- The average counter-trend rally following a 15% waterfall decline is 11.9% (11% median) and it takes place over 21 trading days on average (median 11 days).
- The rallies end up retracing 57% of the decline on average (median 52%).
- The average of those bear markets have a peak-to-trough decline of 33% (median 29%)
- The duration of those bear markets is 284 trading days on average (median 139 days)
- In 16 of 19 instances (excluding the decline we just witnessed), a recession was associated with the bear markets.
- Waterfall declines of at least 15% have only taken place in bear markets.
- 100% of the time the low resulting from the waterfall decline was retested, and in 15 of 19 cases a new lower lower was made.”
What do these data say about the current counter-trend rally?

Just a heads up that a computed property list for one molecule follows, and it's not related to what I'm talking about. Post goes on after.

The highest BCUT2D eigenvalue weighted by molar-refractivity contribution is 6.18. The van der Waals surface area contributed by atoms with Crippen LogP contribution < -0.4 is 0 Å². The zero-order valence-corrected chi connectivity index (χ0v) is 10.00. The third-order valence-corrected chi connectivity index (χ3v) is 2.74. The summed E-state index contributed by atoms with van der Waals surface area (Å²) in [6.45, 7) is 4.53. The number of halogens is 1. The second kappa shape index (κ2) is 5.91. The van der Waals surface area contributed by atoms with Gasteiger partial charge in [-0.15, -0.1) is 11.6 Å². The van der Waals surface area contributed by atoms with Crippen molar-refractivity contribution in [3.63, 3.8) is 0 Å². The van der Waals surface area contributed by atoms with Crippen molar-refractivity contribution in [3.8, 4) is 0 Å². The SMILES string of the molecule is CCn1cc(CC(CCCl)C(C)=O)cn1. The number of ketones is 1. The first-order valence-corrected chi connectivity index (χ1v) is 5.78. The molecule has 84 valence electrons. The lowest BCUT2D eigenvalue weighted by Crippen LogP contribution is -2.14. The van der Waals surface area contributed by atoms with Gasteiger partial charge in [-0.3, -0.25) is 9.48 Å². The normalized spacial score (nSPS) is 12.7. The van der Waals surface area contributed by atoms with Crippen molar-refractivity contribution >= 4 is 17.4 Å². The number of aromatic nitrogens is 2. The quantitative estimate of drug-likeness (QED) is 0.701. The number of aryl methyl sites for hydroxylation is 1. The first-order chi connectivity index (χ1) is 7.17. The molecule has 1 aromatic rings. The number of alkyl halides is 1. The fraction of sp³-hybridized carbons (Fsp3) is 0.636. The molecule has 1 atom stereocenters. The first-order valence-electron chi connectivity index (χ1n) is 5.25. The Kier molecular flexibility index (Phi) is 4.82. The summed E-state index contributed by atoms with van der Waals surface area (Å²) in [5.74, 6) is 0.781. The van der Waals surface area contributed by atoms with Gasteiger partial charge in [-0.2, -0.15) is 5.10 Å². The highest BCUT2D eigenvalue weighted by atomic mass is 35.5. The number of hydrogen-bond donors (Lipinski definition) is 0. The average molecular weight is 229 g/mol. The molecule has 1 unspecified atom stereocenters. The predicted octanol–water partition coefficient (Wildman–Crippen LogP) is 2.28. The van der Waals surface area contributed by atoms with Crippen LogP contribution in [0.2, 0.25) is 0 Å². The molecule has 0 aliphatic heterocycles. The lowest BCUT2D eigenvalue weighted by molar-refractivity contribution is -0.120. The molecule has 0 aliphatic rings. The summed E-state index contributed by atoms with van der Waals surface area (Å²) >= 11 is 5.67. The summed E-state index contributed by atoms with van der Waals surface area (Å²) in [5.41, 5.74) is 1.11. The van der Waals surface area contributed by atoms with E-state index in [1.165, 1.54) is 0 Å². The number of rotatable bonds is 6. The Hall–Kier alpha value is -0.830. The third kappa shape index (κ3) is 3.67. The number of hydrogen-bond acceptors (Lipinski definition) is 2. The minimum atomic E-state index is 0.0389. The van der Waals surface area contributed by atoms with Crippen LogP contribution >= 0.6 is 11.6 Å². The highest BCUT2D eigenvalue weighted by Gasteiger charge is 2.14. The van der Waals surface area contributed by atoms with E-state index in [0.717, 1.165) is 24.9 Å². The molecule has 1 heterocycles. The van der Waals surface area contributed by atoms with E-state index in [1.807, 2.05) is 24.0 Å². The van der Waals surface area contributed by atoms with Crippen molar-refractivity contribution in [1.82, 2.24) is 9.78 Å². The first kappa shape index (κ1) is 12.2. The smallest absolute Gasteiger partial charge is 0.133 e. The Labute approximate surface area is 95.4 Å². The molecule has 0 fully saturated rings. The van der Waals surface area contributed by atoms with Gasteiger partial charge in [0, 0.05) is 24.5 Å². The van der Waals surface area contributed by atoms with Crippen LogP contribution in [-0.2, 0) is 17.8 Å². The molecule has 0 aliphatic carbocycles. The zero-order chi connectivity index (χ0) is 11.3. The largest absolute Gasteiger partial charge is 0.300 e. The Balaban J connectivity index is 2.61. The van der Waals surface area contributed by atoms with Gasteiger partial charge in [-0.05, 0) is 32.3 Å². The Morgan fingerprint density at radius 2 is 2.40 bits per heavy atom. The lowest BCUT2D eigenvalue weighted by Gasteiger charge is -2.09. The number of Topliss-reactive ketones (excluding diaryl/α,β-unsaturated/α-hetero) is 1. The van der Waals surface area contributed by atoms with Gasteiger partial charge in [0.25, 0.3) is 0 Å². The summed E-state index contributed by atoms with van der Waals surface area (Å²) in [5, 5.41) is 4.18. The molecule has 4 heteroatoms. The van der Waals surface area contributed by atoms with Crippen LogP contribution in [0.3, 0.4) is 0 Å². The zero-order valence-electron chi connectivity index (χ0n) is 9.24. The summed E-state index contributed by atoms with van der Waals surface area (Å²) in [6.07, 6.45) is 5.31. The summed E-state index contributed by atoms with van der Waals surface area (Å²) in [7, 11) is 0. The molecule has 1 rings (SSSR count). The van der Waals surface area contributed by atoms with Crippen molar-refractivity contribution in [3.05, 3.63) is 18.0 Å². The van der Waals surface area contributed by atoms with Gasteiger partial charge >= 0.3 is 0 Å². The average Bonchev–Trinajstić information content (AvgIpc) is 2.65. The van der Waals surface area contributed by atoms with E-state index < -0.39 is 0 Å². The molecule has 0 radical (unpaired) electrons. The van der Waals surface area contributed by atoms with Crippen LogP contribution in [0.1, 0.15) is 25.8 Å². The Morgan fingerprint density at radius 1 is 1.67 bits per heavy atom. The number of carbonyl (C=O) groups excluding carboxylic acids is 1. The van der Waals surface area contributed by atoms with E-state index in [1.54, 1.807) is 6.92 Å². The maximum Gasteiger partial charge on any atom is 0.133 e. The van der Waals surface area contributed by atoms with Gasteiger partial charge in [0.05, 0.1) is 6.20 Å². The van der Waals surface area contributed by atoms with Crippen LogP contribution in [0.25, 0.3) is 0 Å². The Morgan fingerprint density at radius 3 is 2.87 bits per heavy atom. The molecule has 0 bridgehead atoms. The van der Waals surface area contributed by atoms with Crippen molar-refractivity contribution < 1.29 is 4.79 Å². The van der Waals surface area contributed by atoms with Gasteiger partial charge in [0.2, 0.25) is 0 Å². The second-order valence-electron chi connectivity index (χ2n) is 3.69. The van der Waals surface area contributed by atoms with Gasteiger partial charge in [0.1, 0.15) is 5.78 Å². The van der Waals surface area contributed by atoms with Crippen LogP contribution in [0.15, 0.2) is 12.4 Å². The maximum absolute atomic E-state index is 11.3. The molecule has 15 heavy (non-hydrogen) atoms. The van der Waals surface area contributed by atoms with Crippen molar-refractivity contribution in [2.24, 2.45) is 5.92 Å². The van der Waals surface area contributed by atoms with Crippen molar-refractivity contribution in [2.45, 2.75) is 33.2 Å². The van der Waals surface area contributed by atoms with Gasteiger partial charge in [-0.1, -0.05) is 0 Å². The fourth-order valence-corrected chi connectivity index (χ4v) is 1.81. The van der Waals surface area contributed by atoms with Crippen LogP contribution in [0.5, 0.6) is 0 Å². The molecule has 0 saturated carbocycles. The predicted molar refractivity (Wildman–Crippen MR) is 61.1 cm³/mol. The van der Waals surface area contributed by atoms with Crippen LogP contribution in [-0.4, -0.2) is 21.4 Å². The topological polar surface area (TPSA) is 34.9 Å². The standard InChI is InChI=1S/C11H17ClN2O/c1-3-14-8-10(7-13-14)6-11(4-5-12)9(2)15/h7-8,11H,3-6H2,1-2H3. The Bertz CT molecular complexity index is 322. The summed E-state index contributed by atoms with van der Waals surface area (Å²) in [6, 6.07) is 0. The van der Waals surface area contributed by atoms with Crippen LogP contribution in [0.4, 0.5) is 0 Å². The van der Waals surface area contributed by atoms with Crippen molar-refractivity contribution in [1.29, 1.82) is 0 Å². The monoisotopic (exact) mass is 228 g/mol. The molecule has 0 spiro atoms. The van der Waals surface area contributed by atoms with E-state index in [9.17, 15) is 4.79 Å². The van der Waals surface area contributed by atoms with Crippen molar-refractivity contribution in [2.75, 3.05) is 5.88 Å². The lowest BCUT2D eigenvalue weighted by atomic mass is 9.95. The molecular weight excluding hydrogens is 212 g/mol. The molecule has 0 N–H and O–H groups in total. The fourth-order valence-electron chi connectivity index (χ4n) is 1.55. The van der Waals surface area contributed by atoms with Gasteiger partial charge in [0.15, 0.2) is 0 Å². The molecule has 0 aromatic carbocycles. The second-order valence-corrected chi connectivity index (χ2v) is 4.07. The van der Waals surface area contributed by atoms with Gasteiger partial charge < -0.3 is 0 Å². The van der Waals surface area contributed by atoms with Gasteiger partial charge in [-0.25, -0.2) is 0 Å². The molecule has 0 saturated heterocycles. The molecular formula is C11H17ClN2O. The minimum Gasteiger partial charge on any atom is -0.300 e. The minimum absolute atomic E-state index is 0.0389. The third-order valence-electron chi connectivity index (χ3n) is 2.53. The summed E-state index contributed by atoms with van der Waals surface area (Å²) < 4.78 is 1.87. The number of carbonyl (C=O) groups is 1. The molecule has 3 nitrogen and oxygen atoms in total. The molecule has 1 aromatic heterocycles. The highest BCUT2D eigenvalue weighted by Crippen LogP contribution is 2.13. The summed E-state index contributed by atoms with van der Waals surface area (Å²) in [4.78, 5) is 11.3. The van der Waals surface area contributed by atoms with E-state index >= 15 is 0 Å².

- First, this rally has already retraced 65% of the waterfall decline (greater than average and median) and has lasted about three weeks (less than average but greater than median). This suggests upside from here may be limited in both magnitude and duration.
- Furthermore, these data strongly suggest the major index will retest the Christmas Eve low at the very least and most likely will make a new lower low in the weeks and months ahead.
- While we are not forecasting a recession at this time, waterfall declines of the magnitude just witnessed tend to take place in recessionary market environments, so we need to at least be open to that possibility.